I've also had email exchanges on specific case numbers (BTW Gator your post explaining case numbers and case makers was excellent) and the message on numbers has been consistent. I got the impression that these 17 jewel Norman Morris watches (cal 560 et al, including cal 470) were produced in almost a cottage-industry type of way (my late NM source indicated so). NM was, apparently, hot on not having to carry too much of a financial burden with inventory, and it makes sense to me that these blue collar collections were produced in smaller batches, which I think explains the actual number of variants that were powered by the 560 movement.

I have received quite a number of queries about cal 560s from the sons or daughters of US dads that were either given these models or bought them in the 60s. Its the right time for generational change for a 40+ year old watch to be surfacing again, with original buyers increasingly falling off the perch.

While one could perceive that there were a lot of them out there, I think that the global internet market perhaps has assisted in skewing perceptions about rarity and indeed commonness, but say even if we saw over a period of 1 year a couple of dozen of these models in various case numbers, that leaves 2976 that we didnt see. An churn of less than 1% in twelve months would appear unreasonably low on the global vintage market.

Cheers

Desmond
Desmond, You are way too kind! :-d

Anyway, below is a general link to the Omega cal. 560 search I run every so often, just to see what is happening.

omega 560 watch items

This morning, there are twelve watches with cal. 560 movements (both with the 2 adj. and unadjusted) for sale. This is typical of what I see when check eBay. Some of these might be frankenwatches, incorrect cases, etc. But for this purpose, it really doesn't matter. If it's got the caliber 560 mainplate, with serial number, it's one of the "3,000", regardless of what else is wrong with it.

Let's assume that half of them are repeated, overpriced, buy-it-now listings that don't change over time. That's six listings that will likely sell this week. I checked last week's completed listings and four transactions were completed.

So, averaging 4 and 6 to 5, and 5 X 52 = 260, I'm going to estimate, somewhere between 200 to 300 of these cal. 560 Omegas will change hands on eBay alone this year. Even if 25% to 30% of these watches are flipped during the year, you're still looking at 150 to 200 sales of unique watches, or somewhere between 5% and 7% of the original production changing hands in a year. I dunno, with only 3,000 produced, that seems a bit high to me. And this is just looking at eBay.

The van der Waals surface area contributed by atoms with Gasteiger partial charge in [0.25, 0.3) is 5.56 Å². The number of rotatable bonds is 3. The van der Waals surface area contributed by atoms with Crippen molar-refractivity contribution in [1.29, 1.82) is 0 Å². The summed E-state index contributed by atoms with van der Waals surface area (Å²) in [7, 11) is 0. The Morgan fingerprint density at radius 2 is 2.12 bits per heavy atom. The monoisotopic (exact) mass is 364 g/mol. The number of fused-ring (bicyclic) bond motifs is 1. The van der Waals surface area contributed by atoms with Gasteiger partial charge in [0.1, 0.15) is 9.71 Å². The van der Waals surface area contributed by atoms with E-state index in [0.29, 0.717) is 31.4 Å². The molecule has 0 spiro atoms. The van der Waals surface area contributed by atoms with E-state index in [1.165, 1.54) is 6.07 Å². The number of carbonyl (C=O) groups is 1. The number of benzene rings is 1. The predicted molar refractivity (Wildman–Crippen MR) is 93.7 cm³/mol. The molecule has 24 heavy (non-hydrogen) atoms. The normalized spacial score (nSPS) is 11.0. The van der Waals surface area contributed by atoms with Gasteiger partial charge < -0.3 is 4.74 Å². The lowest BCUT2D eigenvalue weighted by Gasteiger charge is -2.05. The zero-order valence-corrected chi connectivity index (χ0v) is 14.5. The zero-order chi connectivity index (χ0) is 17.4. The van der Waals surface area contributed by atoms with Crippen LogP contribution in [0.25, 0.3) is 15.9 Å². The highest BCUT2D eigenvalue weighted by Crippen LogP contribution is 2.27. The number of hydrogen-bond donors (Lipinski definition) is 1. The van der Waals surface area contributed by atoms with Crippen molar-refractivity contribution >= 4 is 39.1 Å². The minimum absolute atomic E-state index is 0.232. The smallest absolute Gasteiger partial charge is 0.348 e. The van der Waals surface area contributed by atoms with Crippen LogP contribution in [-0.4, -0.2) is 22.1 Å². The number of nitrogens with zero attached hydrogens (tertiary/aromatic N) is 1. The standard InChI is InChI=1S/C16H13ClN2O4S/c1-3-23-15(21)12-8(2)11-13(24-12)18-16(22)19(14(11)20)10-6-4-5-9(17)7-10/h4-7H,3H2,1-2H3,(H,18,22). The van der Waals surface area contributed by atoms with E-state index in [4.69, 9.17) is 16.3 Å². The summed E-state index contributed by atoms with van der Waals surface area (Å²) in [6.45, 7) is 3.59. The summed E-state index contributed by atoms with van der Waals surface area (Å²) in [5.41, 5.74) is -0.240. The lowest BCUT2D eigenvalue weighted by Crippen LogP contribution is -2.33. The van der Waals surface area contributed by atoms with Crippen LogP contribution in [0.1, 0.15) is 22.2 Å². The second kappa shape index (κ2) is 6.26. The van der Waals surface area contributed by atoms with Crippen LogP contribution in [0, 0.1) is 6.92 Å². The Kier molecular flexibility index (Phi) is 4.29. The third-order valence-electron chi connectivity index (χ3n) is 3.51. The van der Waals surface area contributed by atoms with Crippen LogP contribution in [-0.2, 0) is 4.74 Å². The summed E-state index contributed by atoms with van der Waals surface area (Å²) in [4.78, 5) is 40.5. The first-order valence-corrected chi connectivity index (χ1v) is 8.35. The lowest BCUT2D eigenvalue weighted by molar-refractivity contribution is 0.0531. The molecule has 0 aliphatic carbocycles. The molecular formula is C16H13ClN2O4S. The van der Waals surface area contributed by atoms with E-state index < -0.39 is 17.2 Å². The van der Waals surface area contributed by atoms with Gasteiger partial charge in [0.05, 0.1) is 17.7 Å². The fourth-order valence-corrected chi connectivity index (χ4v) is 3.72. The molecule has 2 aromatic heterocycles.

Extrapolating this figure to one of the more common calibers, like the 55X series, with well over a million produced, does this mean that 50,000 to 70,000 of these watches will be sold on eBay in 2011?

Again, the numbers don't make a lot of sense.

I realize that I'm playing very fast and loose with the mathematics here, but it just seems that the turnover in these watches is way too high to justify such a low production figure. Could it be possible that Norman Morris, Inc. assembled a good number of these movements from parts ordered from Omega (a la Watchco?) and didn't account to the home office in Bienne?

Something doesn't add up,
gatorcpa
 

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Hmm Evan I just don't know the answer to the question, except to repeat that it is the right time for these models to be re-surfacing as estate pieces.

But every source Ive tried including this, which was the Omega Museum working record on calibres originally provided to me by Marco, the same answer appears - 3000 pieces.

I dont know however how many train bridges were produced for the parts inventory.

Just looking at the download reports for the past twelve months on that calibre 560 essay I did, I note that over a 1000 downloads occurred. Maybe the essay has contributed in some small way to a bit of activity, I dont know, but a similar thing happened with the Golden Seamaster essay - they started popping up after a long drought, as happened with the seamaster 16.

Truth will out one day - I hope.

Cheers

Desmond
 

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But every source Ive tried including this, which was the Omega Museum working record on calibres originally provided to me by Marco, the same answer appears - 3000 pieces.
Can't doubt the source, only the information itself. I know it's all we have. As ulackfocus suggests, maybe this figure is just for the steel cased versions assembled in Switzerland and/or the two adjustment versions, which seem to be much less common than their unadjusted brothers.

Just looking at the download reports for the past twelve months on that calibre 560 essay I did, I note that over a 1000 downloads occurred. Maybe the essay has contributed in some small way to a bit of activity, I dont know, but a similar thing happened with the Golden Seamaster essay - they started popping up after a long drought, as happened with the seamaster 16.
The contributors to this thread likely have about half of those downloads. :-d

Just took a quick search for cal. 504. According to the same source, 25,000 examples were produced. A little more than eight times the listed population of the cal. 560.

omega 504 watch items

There are exactly four examples with cal. 504 now for sale on eBay. Zero in the completed listings column. This makes sense.

Three times this amount (for the 560) with only one-eighth the production does not.
gatorcpa